By: Becky Moore
Every Bay Stater knows winter is coming. The snow and cold are as inevitable as delayed trains in Boston — the question is just how cold and how much snow will we see? Either way, it means it’s time to get your home ready for winter. Here’s how to winterize your home in five steps, before the snow hits.
Get an energy audit
You may be paying more for your utility bills than you have to. That amount rises in the winter when you’re heating your home. An energy audit will tell you if you have air leaks and you need to caulk, or you need insulation. Low-flow showerheads and programmable thermostats will also help you become more energy-efficient, making it easier and cheaper to keep your home warm all winter.
Get your furnace tuned up
It’s better to spend a little money now than a lot more when your furnace stops working on a cold winter weekend. Call a furnace expert who can come and give your heater a checkup. That includes changing furnace filters, cleaning it to keep dirt out, and checking to make sure the pilot light is on. You also want to make sure there’s a clear path from the flue to the outdoors.
Put up storm windows and doors
You could have inexpensive plastic shrink wrap sheets, or you could have pricey Low-E triple-pane storm windows. Either way, storm windows stop or slow the escape of warm air to the outside, making your home warmer and cozier in the winter.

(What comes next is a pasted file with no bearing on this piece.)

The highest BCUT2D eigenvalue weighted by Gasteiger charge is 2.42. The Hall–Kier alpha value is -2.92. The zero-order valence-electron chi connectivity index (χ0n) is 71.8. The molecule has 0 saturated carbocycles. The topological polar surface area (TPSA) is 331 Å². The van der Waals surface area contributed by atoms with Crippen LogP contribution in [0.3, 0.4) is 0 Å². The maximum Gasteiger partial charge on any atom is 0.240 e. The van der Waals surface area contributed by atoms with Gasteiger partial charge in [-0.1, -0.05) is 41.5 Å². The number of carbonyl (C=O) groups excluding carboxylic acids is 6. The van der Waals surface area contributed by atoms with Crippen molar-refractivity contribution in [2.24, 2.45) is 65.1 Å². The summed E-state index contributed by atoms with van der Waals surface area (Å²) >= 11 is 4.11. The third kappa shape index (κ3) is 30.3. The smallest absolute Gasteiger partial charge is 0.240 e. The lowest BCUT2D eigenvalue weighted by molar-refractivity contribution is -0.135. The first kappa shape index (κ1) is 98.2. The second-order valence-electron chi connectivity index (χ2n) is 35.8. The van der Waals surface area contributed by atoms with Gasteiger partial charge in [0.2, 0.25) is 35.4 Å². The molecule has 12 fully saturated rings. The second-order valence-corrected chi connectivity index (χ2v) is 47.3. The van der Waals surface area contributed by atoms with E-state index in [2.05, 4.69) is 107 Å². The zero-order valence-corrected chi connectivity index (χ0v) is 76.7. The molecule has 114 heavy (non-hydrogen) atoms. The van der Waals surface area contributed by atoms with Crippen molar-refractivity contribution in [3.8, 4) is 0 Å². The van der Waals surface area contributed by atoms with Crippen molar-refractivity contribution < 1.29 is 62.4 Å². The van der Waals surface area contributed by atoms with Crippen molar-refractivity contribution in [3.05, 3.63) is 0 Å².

Winterize your roof
Your trees have dropped their leaves, and a lot of those leaves are in your gutter. Get on a ladder, or hire someone if you aren’t able to do it yourself safely. Clean the leaves, twigs and other debris out of the gutters to make sure water can drain instead of pooling and turning to ice during the winter. You’ll also want to check the roof shingles and make sure they are in good condition. Consider using a deicing cable to keep ice dams from forming over the cold months and causing expensive damage.
Rake Your Leaves
If you don’t collect the fallen leaves in your yard, you could be looking at an unwanted case of snow mold on your lawn after everything thaws in the spring. Instead of bagging the leaves and sending them to the landfill, use your mower to mulch them. They’ll make great fertilizer for your lawn. It’s a great time to prep your lawn for winter, too. What you do now can make a difference in a few months.
These five steps are just the basics to get your home and lawn through a New England winter. Massachusetts is likely guaranteed to get measurable snow and freezing temperatures in the months ahead. A little bit of preparation will help you and your property survive the extremes without expensive damage or high utility bills.